Dasgupta, Gautam. "Germany's Fourth Wall." Performing Arts Journal, 13. 2 (May, 1991):
Goldman, Peter. "Hamlet's Ghost: A Review Article." Greenblatt, Stephen. Hamlet in Purgatory.
Princeton UP, 2001. Anthropoetics 7. 1 (Spring / Summer 2001).
Mr. Hooper states that he is no better or worse than the other members of his community, who he believes also harbor secret sins, even though they act as though they do not. The anti-Transcendentalist concept, like Transcendentalism, suggests that society harbors a false surface, but it believes this is due to an innate sinfulness of humankind, not because human beings outside of society are better.
Anti-transcendentalists believed that humans are hypocrites, and removing social constrictions will not heal the sins of humanity. Mr. Hooper, unlike Emerson's joyful sense of solitude in nature also experiences his isolation as a penance. He chooses to punish himself, not to gain a more positive sense of his inner self, but to fully understand and apprehend its sinfulness. Another key concept of Transcendentalism is the idea that a person's inner life is more important than their social, outer life. However, in Mr. Hooper's estimation,…
Brulatour, Meg. "Heaven on Earth: The Legacy of 19th Century Transcendentalism as an Ecumenical Philosophy of Nature." American Transcendentalist Web 1999
Hawthorne, Nathaniel. "The Minister's Black Veil." E-text available from http://etext.virginia.edu/etcbin/toccer-new2?id=HawMini.sgm&images=images/modeng&data=/texts/english/modeng/parsed&tag=public&part=1&division=div1
New World" & "Black Robe"
Both Terrence Malick's "The New World" and Bruce Beresford's "Black Robe" deal with themes of Native American encounters with European settlers and how it impacted both parties. There are subtle differences in each movie, but the main themes of cultures clashing and the inevitable conflict that will occur as a result permeate both films. Both films are notable for their attention to detail and their respective quests for historical accuracy, though "The New World" deals with the far more mythologized and recognized story of Pocahontas. These two films together represent a shift in the telling of Native American tales in the cinema, no longer satisfied to project the image of "Noble Savage" that had previously dominated these types of movies.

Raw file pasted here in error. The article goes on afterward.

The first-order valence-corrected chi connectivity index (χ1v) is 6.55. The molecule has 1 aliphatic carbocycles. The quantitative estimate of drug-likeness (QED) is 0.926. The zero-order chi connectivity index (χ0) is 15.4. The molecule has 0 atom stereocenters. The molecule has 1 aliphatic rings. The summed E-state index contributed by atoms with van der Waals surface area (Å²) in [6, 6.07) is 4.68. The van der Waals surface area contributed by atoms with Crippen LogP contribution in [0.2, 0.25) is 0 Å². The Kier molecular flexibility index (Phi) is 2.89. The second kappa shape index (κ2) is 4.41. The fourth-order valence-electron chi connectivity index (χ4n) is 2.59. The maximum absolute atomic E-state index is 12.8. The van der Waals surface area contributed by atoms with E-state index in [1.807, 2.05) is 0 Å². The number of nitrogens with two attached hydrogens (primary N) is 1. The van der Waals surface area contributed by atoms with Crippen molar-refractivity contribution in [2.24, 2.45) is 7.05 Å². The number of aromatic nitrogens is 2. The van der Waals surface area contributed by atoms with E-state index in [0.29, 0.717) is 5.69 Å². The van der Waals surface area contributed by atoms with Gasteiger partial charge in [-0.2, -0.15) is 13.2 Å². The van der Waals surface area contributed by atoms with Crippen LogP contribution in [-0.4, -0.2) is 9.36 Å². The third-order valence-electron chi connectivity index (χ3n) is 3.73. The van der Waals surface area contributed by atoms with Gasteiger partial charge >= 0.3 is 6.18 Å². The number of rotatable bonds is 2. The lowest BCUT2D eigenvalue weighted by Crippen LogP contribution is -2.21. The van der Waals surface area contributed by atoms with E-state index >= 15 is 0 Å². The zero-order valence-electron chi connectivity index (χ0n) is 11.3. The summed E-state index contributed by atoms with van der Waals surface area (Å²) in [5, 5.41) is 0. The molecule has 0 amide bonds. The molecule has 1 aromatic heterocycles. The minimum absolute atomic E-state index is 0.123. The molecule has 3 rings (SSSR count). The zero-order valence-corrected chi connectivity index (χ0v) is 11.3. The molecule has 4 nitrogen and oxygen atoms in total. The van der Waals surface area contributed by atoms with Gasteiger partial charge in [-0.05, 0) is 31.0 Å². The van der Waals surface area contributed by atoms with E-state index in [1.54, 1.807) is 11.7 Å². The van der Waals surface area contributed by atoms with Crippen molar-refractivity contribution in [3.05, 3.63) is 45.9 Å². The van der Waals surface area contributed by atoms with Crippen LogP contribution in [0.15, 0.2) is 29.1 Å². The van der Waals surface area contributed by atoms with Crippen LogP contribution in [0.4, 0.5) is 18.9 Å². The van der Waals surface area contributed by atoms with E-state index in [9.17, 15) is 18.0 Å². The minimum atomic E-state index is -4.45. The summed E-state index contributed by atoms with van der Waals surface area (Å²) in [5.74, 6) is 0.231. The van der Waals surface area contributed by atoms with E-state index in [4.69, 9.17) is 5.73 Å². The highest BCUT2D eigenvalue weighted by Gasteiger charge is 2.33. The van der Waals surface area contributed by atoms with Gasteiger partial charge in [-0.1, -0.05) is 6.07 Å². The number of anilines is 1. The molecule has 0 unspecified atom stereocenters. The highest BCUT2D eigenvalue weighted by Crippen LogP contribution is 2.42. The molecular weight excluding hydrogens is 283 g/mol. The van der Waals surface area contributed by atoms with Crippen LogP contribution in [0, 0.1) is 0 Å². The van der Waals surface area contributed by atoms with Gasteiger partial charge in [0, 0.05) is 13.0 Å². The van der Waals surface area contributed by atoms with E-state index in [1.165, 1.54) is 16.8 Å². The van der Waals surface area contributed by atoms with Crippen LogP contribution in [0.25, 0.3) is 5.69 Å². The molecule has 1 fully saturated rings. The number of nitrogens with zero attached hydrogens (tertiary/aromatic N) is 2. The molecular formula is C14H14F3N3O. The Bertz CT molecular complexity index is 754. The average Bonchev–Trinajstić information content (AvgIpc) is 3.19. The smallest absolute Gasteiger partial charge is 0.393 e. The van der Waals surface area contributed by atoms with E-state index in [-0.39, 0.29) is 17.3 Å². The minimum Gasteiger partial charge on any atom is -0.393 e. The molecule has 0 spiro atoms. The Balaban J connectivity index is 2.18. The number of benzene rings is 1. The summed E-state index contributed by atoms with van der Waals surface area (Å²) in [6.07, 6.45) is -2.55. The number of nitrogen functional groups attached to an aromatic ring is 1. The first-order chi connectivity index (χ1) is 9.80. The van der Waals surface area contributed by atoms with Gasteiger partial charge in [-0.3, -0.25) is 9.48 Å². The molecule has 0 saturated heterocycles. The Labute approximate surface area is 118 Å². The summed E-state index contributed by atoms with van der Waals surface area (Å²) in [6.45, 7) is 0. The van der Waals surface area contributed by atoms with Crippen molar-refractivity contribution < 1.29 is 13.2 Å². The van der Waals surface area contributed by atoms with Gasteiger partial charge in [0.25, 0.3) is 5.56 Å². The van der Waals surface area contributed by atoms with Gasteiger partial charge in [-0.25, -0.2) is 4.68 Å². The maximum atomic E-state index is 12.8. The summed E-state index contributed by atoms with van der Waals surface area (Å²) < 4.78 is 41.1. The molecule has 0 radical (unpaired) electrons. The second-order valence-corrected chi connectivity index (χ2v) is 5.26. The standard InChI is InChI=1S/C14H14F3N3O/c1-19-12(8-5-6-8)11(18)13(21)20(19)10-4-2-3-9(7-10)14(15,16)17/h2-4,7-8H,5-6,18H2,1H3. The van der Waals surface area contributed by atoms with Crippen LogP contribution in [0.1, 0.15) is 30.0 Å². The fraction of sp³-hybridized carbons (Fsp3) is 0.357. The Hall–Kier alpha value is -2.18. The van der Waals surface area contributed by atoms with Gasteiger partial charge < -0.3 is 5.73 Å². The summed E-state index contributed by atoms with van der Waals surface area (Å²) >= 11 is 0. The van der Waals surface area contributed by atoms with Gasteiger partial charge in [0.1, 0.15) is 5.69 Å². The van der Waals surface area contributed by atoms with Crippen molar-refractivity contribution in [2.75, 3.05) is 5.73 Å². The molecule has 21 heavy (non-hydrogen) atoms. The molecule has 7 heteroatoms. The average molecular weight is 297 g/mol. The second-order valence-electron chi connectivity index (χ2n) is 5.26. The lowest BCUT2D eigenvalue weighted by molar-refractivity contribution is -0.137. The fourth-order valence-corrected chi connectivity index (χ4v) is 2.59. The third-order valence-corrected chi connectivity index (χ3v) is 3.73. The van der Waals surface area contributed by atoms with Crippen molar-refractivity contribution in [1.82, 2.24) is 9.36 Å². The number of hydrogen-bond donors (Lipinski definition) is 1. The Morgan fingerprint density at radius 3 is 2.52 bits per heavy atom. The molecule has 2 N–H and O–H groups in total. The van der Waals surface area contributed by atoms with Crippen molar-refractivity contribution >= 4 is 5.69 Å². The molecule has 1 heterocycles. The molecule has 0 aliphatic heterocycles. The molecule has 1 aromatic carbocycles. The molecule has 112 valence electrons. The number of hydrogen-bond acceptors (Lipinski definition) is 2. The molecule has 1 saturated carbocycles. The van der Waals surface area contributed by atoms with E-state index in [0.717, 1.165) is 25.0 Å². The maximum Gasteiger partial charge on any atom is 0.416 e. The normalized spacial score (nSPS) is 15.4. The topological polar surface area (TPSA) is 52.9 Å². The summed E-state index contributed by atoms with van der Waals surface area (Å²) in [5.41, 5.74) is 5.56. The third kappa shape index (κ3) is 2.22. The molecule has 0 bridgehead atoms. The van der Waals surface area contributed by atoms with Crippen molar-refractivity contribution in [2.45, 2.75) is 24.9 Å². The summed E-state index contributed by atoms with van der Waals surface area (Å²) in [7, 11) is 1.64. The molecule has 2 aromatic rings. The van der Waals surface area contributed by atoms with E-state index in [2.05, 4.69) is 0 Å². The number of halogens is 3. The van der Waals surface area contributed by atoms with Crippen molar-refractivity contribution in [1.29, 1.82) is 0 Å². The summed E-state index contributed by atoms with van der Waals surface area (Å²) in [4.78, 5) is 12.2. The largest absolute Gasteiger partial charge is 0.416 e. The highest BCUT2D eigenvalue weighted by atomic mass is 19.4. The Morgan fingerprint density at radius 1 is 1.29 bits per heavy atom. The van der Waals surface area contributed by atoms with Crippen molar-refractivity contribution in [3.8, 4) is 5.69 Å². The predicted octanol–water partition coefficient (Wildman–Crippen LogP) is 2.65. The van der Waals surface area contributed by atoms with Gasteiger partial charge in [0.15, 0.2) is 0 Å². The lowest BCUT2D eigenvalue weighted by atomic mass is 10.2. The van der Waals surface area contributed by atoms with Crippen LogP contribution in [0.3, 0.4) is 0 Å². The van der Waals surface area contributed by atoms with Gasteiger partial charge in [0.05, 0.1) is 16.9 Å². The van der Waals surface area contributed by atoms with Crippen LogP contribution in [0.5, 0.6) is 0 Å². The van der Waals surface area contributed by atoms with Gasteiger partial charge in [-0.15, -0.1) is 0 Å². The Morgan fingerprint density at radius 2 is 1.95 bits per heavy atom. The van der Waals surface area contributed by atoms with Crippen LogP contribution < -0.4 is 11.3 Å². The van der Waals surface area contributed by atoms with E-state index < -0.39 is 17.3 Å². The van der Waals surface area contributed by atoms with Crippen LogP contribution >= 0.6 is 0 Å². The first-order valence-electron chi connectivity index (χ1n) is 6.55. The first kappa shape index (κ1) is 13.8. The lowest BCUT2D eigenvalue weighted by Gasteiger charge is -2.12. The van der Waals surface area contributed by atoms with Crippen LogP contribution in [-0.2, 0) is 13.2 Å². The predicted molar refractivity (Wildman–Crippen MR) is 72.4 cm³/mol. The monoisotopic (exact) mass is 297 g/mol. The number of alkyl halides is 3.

In Malick's "The New World," Pocahontas is portrayed as a woman torn between two cultures: the one she has known for the whole of her…
lack Tar Heroin Dealer
I am sitting in my ex-roommate's living room. The television casts the only light in the room. It dances on the coffee table and upon our faces; a dull placid light from some meaningless rerun on Nick at Nite. Sharon gets up from the sofa, murmuring something about popcorn and her 'stupid' boyfriend, Tony. They've been together for 4 weeks now, that's why she's my ex-roommate, and in a nutshell: I don't like him. Not because he took my roommate away -she still pays for her room there- and not because he greases back his hair with half a jar of rylcreem everyday I don't like Tony because he's scum. He's the kind of scum you tend to pull up your coat to avoid their stares penetrating the back of your neck as you walk past them on the street. The kind of scum…
Cooper, M.H. "Competition in the Heroin Industry"
The Business of Drugs
Washington DC Congressional Quarterly, 1990
Black Tar Heroin
According to this research, these trends are due to changes in the association of husbands' and wives' education rather than by changes in the relative supply of more- and less-educated partners.
In addition to income and education, individuals select marriage partners along racial lines (Fu, 2001). In fact, although racial homogamy has declined over time, it remains as the strongest pattern in assortative mating according to Fu. Further, many individuals remain particularly resistance to marriage between whites and blacks than they do between whites and other minorities. Fu (2001) also reveals that African-Americans and Hispanic-Americans who are in interracial marriages tend to have a higher socioeconomic status than others from these groups. Fu theorizes that this higher socioeconomic status helps to equalize their status with majority group partners.